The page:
About: Birmingham Women's Hospital

My waters broke and my partner and I went to the hospital for the 3rd time stating that I was in labour and on this 3rd occasion we were not going to leave and go home. However we were then brought upstairs and had to wait until the following day before I was induced. Despite badgering the midwifes & stating that my baby may be in distress. I was told by one of the rude midwives that they have 8 other woman to also attend to like my case does not matter. The service is disgraceful. I know of 2 other woman who had to wait days before being induced despite their waters breaking. The hospital has a policy that you must be induced within 24 hours of your waters breaking. This hospital should follow their own policy. I was informed that my lengthy wait to be brought downstairs to be induced was because they did not have a midwife. The midwife I then had from 11pm was falling asleep despite their shift just starting. They'd clearly done a shift elsewhere. The hospital is understaffed. Do not place you & your baby at risk. I felt like I was an animal being held in a holding suite. Never again. Thank god I gave birth to a healthy baby due to my persistence.

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Response from Birmingham Women's Hospital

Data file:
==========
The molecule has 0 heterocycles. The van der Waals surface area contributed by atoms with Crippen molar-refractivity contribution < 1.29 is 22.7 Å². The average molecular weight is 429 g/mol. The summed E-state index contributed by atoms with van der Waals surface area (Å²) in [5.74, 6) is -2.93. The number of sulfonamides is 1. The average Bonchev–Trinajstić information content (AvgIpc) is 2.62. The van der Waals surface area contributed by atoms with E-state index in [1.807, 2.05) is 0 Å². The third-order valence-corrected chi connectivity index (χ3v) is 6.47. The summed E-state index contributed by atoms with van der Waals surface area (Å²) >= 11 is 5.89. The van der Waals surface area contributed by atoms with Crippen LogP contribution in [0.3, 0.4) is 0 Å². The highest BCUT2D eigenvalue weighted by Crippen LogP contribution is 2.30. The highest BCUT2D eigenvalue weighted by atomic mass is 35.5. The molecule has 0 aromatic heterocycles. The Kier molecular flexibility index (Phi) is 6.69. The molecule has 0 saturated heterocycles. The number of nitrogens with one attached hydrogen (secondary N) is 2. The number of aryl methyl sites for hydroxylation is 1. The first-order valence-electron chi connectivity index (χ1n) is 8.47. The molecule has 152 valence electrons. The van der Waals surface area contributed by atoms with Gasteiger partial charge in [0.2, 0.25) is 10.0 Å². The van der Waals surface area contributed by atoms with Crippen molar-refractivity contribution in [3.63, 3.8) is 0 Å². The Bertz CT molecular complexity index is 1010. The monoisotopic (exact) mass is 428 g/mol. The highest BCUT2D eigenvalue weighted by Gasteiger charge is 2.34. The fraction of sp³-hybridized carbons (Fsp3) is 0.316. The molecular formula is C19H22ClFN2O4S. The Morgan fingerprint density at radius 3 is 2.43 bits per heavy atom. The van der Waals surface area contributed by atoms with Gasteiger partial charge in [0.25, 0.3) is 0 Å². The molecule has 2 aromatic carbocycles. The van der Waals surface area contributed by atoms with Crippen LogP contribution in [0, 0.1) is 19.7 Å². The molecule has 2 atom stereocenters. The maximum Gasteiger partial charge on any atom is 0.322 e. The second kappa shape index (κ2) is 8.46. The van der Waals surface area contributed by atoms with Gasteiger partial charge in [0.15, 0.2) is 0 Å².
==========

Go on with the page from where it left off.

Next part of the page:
We are sorry to hear of your experience with us, and that we failed to provide an excellent experience during the birth of your baby. We see women at all stages of labour, and unless there has been a problem in your pregnancy with you or your baby, we would send you home unless labour was established. This is obviously a plan of care that we make with our mums so they feel reassured, informed and supported. The waters can break before labour and unless there is meconium (baby poo) in the waters, signs of infection or any other risk factors for you and your baby the best place to await events is in the comfort of your own home, supported by loved ones. Labour is unpredictable, painful and variable in duration especially with your first baby, and getting into established labour can take days. This is often a time of anxiety, apprehension and excitement as you wait to meet your new baby. However it is also painful which can result in lack of sleep/appetite and energy. It is important to be well informed, supported and reassured that you can ask your hospital or community midwife for additional support and advice. I’m sorry that you did not feel supported and that you felt that you made your plan of care without the best support and advice needed. Women with prolonged rupture of membranes greater than 24hrs have an increased risk of infection from 0.5% to 1%, and intra venous antibiotics are recommended in labour (NICE 2008) (RCOG 2010). Women can choose to have expectant management without intervention for up to 72hrs once their waters have gone, and in the absence of other risk factors can deliver in the water or on a low risk Birth Centre. These women are reviewed every 24hrs and any sign of deviation in maternal or fetal wellbeing is reported for medical review. Unless there are other risk factors present women waiting IOL after their waters break will wait on the ward. If you were already contracting and all was well there would not be an indication to induce your baby in the first 24 hrs. Spontaneous labour is always preferred, intervention, unless necessary often leads to further intervention which can then increase the risk of distress for your baby, forceps delivery or caesarean section. We'd be delighted to speak with you further. Please feel free get in touch with our PALS Team on 0121 627 2747 for further questions.

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